I’ve never written a book review before, except maybe in an elementary school English class, but now seems like a good time to post my first. Peter Ames Carlin’s Bruce chronicles Bruce Springsteen’s career in often painstaking detail, giving fans a rare look into the mind behind one of rock and roll’s must successful and revered acts.
Reviewing Carlin’s Springsteen biography, is somewhat less daunting than reviewing one of his live shows. I’ve seen Bruce multiple times this year, but haven’t written a single review. The band’s live performances are jam packed with memorable moments, basically three hours of rock euphoria. It’s the type of show that words can’t do justice.
In Bruce, Carlin attempts to capture the passion and energy that Springsteen brings to the stage and help fans understand what fuels it. While there have been plenty of books published chronicling Springsteen’s life and career, this is the first book to be written with input from the Boss himself, which certainly helps Carlin achieve his goal.
The author had no contractual agreement with Springsteen or the band’s management, and was therefore free to be brutally honest at times. Carlin notes in the text that Springsteen had told him his only responsibility was to paint an accurate picture of the band and its leader, and it certainly seems like he was successful in doing so.
Over a musical career that has stretched over four decades, Bruce has become an iconic, almost mythical figure in the eyes of millions. His charisma and stage precense, as well as his devotion to his craft and his fans has earned him a spot as one of the most recognizable and respected musicians of all time. However, the most intriguing aspect of this book is not in the illustration of these characteristics, but is instead in the examples and stories that prove Bruce is human and flawed, just like his legion of fans.
Springsteen’s often complicated and turbulent relationship with his family, band members, managers, and label executives paint him as a somewhat selfish perfectionist who sets standards very few can live up to. Bruce’s history with the E Street Band is explored at length, and the often cold relationship between the lead singer and his right hand men, including Steve Van Zandt and Clarence Clemons is especially surprising considering the on-stage chemistry the band has shared.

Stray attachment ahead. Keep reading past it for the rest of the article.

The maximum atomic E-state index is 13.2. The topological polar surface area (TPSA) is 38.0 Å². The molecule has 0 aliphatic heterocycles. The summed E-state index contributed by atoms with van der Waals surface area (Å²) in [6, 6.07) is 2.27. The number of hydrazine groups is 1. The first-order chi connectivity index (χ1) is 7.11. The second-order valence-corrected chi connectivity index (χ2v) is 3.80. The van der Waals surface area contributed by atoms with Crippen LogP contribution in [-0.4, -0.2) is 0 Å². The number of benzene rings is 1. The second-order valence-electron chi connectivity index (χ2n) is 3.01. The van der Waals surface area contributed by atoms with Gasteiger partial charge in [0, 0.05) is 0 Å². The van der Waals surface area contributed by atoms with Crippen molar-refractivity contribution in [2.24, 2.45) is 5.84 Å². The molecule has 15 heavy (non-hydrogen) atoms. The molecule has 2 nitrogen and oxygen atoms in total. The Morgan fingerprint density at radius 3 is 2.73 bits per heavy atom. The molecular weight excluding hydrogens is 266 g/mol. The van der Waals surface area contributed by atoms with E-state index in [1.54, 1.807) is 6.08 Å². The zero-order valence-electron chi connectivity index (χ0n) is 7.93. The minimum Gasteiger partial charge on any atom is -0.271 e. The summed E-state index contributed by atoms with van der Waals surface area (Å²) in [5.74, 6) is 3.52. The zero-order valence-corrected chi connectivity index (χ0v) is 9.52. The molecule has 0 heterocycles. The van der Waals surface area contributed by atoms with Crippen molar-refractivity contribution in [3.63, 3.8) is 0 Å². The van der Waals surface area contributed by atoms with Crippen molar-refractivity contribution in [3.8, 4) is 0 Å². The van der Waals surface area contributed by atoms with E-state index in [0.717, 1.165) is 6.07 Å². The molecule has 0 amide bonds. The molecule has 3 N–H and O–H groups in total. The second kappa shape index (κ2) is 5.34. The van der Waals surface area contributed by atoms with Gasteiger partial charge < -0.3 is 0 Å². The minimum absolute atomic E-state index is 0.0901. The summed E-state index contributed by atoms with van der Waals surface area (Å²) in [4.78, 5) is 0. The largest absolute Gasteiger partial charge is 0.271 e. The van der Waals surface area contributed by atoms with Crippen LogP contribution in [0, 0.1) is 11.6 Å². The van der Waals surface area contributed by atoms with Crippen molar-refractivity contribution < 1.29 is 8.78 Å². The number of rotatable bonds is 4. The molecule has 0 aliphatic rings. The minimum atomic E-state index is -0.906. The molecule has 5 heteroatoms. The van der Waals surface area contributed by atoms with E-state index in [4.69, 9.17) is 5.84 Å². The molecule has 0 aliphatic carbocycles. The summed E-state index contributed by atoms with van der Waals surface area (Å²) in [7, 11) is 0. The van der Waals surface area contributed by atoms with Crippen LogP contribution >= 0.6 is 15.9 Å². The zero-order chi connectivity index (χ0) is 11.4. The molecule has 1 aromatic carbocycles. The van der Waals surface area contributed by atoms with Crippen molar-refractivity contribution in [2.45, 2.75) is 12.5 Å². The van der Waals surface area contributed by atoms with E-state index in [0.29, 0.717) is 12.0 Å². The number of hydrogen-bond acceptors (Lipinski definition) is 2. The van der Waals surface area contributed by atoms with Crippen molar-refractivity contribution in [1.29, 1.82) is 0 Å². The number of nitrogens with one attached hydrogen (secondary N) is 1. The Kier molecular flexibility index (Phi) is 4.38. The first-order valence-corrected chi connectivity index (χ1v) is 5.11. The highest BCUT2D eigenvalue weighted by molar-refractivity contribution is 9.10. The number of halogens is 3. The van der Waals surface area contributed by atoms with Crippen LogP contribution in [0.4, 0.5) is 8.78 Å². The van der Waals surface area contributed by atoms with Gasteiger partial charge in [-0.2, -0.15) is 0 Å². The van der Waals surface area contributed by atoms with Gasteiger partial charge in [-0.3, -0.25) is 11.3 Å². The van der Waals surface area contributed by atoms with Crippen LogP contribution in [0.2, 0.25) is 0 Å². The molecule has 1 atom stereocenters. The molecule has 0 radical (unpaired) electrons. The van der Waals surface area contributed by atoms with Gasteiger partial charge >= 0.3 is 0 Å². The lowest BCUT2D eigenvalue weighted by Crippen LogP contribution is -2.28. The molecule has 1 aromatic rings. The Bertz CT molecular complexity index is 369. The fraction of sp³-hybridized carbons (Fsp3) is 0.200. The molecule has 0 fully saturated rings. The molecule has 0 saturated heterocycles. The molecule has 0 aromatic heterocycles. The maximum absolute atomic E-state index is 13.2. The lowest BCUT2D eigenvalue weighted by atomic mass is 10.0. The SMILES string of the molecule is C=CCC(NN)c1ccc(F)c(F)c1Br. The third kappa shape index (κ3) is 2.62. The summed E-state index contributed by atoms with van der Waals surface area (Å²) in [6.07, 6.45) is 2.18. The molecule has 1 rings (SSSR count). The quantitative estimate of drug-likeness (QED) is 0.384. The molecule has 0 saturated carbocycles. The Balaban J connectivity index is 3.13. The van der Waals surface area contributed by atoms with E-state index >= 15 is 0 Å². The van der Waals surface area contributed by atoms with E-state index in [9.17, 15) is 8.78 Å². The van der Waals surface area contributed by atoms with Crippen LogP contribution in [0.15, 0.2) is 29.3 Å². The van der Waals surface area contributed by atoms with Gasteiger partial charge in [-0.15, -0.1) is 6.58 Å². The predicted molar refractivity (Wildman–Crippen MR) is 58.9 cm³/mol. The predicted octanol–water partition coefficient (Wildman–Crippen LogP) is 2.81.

While Carlin explores Springsteen’s flaws and career missteps, the book does in fact confirm many of the traits that are at the core of the Springsteen legend. These traits include his focus on everyday Americans – both in his songwriting and in his charity work, his dedication to his fans and his home state, and of course, his undeniable drive to be the best live act in the world.
The most impressive aspect of the book is how well researched it is. From the very start, it is obvious that Carlin has talked to just about everyone who has ever had a connection to Bruce. Input from fellow Jersey shore musicians provides great insight into Bruce development from scrawny teenager, to local hero in the 70’s and then international star 80’s.
Also central to the story is the way in which Carlin chronicles Springsteen’s extensive touring career and describes landmark performances in great detail, including Springsteen’s luke-warm reception at his first show in London and his mammoth Born In The USA stadium tour.
For any die-hard Bruce fan looking for greater insight into Springsteen’s music, this is a must read. It perfectly illustrates how Sprinsteen, unlike many of his peers over the last thirty years, has achieved such tremendous staying power and can still connect with fans and sell out stadiums 35 years after “Born To Run” hit the airwaves. For the casual fan, the book might provide more information than you’re looking for, but if you’re in the market for a Springsteen biography, I can’t imagine there are any better than this.